Year after year, the explosive growth of computing power relies on manufacturers’ ability to fit more and more components into the same amount of space on a silicon chip. That progress, however, is now approaching the limits of the laws of physics, and new materials are being explored as potential replacements for the silicon semiconductors long at the heart of the computer industry.
New materials may also enable entirely new paradigms for individual chip components and their overall design. One long-promised advance is the ferroelectric field-effect transistor, or FE-FET. Such devices could switch states rapidly enough to perform computation, but also be able to hold those states without being powered, enabling them to function as long-term memory storage. Serving double duty as both RAM and ROM, FE-FET devices would make chips more space efficient and powerful.
The hurdle for making practical FE-FET devices has always been in manufacturing; the materials that best exhibit the necessary ferroelectric effect aren’t compatible with techniques for mass-producing silicon components due the high temperature requirements of the ferroelectric materials.
Now a team of researchers at the School of Engineering and Applied Science has shown a potential way around this problem. In a pair of recent studies, they have demonstrated that scandium-doped aluminum nitride (AlScN), a material recently discovered to exhibit ferroelectricity, can be used to make FE-FET as well as diode-memristor-type memory devices with commercially viable properties.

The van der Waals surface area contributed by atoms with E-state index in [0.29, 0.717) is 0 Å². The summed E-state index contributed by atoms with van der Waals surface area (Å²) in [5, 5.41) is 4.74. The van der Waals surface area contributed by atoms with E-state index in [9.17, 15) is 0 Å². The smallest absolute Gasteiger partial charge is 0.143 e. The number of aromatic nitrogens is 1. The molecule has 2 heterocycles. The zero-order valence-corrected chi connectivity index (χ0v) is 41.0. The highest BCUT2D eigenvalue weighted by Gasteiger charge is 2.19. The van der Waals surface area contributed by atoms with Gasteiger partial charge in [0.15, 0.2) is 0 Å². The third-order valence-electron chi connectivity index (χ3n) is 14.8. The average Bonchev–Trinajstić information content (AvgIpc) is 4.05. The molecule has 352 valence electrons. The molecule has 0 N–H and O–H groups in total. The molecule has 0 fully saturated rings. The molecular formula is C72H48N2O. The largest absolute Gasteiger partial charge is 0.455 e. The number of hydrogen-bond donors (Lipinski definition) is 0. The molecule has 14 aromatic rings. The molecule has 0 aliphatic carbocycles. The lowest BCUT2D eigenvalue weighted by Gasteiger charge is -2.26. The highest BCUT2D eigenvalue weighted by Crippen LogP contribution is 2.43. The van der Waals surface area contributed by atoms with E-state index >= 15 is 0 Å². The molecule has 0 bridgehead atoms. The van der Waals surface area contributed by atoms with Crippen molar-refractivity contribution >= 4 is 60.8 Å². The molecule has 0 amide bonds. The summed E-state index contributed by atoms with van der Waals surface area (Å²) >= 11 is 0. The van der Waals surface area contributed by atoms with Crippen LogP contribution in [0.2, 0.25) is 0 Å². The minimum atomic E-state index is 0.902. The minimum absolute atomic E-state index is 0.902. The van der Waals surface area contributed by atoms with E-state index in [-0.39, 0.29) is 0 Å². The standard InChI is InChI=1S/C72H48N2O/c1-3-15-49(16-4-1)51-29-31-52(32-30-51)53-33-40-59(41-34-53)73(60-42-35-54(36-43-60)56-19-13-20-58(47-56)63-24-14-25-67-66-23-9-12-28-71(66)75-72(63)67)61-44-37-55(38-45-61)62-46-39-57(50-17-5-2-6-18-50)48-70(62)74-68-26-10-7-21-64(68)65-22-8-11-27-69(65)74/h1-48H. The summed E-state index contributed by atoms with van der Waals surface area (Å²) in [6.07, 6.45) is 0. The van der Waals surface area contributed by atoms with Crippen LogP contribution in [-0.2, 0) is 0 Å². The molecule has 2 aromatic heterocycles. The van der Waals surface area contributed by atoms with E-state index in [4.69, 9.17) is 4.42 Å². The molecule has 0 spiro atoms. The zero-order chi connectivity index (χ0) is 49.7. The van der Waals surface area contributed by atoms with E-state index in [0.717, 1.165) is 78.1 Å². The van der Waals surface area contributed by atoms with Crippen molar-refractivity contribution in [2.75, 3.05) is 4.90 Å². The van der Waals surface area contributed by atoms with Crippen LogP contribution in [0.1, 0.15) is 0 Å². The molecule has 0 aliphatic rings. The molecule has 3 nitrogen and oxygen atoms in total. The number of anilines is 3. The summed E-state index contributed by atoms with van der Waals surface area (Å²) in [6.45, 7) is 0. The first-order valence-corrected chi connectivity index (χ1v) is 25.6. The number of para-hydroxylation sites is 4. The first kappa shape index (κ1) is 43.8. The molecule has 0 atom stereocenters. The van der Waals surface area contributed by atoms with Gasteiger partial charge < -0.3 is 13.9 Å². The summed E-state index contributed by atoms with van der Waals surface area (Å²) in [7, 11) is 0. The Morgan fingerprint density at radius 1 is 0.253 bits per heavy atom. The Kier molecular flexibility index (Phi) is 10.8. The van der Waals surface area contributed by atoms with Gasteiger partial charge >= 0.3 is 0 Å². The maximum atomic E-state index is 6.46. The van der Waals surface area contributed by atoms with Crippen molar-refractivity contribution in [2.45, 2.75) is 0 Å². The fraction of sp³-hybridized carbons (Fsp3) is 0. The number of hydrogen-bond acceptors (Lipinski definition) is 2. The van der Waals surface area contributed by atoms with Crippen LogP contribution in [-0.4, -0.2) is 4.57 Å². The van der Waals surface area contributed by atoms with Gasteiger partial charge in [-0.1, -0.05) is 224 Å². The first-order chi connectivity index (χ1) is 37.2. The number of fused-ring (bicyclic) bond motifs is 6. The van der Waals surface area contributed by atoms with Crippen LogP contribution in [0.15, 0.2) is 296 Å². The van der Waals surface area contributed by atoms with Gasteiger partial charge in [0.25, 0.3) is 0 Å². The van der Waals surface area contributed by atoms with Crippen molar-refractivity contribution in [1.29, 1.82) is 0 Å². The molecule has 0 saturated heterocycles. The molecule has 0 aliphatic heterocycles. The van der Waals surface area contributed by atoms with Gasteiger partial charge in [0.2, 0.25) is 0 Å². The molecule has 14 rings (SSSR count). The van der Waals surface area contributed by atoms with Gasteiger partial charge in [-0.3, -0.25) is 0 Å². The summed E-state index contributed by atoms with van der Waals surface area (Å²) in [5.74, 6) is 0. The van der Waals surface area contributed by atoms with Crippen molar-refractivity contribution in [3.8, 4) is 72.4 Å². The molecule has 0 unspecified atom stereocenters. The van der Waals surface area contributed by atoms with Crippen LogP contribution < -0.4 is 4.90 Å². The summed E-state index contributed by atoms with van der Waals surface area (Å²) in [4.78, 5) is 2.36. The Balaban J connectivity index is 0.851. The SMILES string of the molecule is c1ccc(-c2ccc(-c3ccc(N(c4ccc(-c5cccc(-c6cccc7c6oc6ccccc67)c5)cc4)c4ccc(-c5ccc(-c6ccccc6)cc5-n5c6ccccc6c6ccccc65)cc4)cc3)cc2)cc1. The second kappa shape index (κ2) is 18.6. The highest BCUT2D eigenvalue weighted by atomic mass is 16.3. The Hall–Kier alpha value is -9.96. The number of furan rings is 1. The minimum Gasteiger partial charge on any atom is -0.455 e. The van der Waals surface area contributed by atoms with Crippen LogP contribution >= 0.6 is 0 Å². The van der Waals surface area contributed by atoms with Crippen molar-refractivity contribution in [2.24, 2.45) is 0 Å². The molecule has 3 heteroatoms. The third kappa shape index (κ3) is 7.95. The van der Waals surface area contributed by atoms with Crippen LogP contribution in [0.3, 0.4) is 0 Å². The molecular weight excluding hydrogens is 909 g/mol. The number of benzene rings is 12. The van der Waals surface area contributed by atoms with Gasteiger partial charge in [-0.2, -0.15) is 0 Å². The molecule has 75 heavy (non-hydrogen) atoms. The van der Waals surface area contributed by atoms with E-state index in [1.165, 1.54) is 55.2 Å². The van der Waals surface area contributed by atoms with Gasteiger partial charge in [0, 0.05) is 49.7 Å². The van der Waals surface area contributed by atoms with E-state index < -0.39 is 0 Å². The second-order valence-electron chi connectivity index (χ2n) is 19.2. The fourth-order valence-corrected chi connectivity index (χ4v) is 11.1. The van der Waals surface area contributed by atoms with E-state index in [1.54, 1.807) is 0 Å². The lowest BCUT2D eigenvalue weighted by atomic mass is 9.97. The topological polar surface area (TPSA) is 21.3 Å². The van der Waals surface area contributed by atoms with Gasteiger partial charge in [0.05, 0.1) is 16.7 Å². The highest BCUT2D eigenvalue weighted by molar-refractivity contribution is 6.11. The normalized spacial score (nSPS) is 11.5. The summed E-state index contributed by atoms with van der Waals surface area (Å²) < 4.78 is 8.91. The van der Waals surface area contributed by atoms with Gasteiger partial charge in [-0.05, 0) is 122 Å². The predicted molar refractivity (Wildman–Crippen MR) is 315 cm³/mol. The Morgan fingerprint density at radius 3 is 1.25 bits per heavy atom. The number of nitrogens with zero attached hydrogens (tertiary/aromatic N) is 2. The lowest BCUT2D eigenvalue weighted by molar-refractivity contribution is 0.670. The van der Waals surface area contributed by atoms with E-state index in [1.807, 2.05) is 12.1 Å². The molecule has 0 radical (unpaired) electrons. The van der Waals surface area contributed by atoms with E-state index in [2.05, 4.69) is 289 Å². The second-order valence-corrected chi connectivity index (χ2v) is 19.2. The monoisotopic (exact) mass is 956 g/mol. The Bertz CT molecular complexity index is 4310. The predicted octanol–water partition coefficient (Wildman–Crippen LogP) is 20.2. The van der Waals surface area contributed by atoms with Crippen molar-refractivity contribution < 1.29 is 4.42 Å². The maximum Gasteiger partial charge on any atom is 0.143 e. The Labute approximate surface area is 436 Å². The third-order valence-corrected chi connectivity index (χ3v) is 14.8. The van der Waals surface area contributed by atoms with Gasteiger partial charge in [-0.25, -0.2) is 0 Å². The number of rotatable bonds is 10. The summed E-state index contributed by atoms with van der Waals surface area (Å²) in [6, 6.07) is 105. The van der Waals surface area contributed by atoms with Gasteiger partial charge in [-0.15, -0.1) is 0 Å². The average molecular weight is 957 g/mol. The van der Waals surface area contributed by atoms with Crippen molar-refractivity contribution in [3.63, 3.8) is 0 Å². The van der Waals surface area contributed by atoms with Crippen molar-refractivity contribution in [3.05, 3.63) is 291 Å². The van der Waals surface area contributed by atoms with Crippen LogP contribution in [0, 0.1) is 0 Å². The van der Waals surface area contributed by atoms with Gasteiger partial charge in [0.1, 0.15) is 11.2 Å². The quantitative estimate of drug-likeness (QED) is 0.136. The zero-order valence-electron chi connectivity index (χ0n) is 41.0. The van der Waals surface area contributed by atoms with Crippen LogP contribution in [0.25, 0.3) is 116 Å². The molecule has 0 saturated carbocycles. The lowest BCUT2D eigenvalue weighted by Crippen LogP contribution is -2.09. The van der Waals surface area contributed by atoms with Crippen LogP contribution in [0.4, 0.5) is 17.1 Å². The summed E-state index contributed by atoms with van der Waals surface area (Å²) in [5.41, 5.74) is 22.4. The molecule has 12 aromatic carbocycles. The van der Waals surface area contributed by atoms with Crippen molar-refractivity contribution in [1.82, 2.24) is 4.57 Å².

The studies were led by Deep Jariwala, assistant professor in electrical and systems engineering (ESE), and Xiwen Liu, a graduate student in his lab. They collaborated with fellow Penn Engineering faculty members Troy Olsson, also an assistant professor in ESE, and Eric Stach, professor in the Department of Materials Science and Engineering and director of the Laboratory for Research on the Structure of Matter.
“Engineers have been pursuing the concept of FE-FET memory since the 60s, since these devices could operate at extremely low powers,” says Jariwala. “The issue really has been to make their fabrication compatible with processors and make them last longer. This is where our 2D materials come in; they are so thin that once a memory bit is written in them, they could preserve that information in the form of charge for years.”
Read more at Penn Engineering Today.